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How can steroid treatment lead to moon facies?

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Long-term use of steroids such as prednisone can cause many of the same signs and symptoms of Cushing's syndrome. Although millions of Americans take these types of medications, many others may be affected by moon facies but not know its cause.

In fact, weight gain with fat redistribution such as moon facies is one of the most common signs of steroid use. Your risk of developing these signs depends on the dose of medication and how long you take it. With steroid use, an increase in appetite and food intake may contribute to weight gain.

Symptoms usually occur as the result of long-term use of oral steroids. But less commonly, injected or inhaled steroids may cause Cushing's signs and symptoms, too.

The best way to reduce the impact of symptoms is to lower the dose of medication or stop it altogether. But you should never do this on your own. If you need to continue using it, your doctor will have you try the lowest effective dose. For example, taking the medication every other day can sometimes lessen Cushingoid changes. If this does not resolve moon facies and other symptoms, your doctor may suggest trying other types of therapies.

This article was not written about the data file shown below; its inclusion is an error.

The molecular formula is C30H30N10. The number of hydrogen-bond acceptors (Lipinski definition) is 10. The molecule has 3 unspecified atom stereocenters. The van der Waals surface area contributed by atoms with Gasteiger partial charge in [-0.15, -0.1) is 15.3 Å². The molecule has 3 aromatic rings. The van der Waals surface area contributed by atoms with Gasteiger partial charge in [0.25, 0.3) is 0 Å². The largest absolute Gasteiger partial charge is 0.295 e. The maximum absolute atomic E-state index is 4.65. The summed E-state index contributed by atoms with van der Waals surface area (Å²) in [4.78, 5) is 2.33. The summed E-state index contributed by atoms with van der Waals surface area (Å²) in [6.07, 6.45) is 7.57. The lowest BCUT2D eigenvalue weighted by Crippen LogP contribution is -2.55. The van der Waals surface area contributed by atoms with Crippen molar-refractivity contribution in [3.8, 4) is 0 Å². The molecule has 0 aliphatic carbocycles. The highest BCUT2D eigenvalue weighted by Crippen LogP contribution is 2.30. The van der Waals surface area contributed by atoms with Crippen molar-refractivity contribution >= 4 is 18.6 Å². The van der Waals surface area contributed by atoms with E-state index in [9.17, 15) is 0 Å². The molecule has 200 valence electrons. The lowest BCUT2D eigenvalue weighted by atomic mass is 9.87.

From: Moon Facies WebMD Medical Reference

SOURCES:

UpToDate: "Clinical manifestations of Cushing's syndrome;" "Causes and pathophysiology of Cushing's syndrome;" "Myopathies of systemic disease;" "Major side effects of systemic glucocorticoids;" and "Glucocorticoid-induced myopathy."

eMedicine: "Cushing Syndrome."

Reviewed by Carol DerSarkissian on July 22, 2017

SOURCES:

UpToDate: "Clinical manifestations of Cushing's syndrome;" "Causes and pathophysiology of Cushing's syndrome;" "Myopathies of systemic disease;" "Major side effects of systemic glucocorticoids;" and "Glucocorticoid-induced myopathy."

eMedicine: "Cushing Syndrome."

Reviewed by Carol DerSarkissian on July 22, 2017

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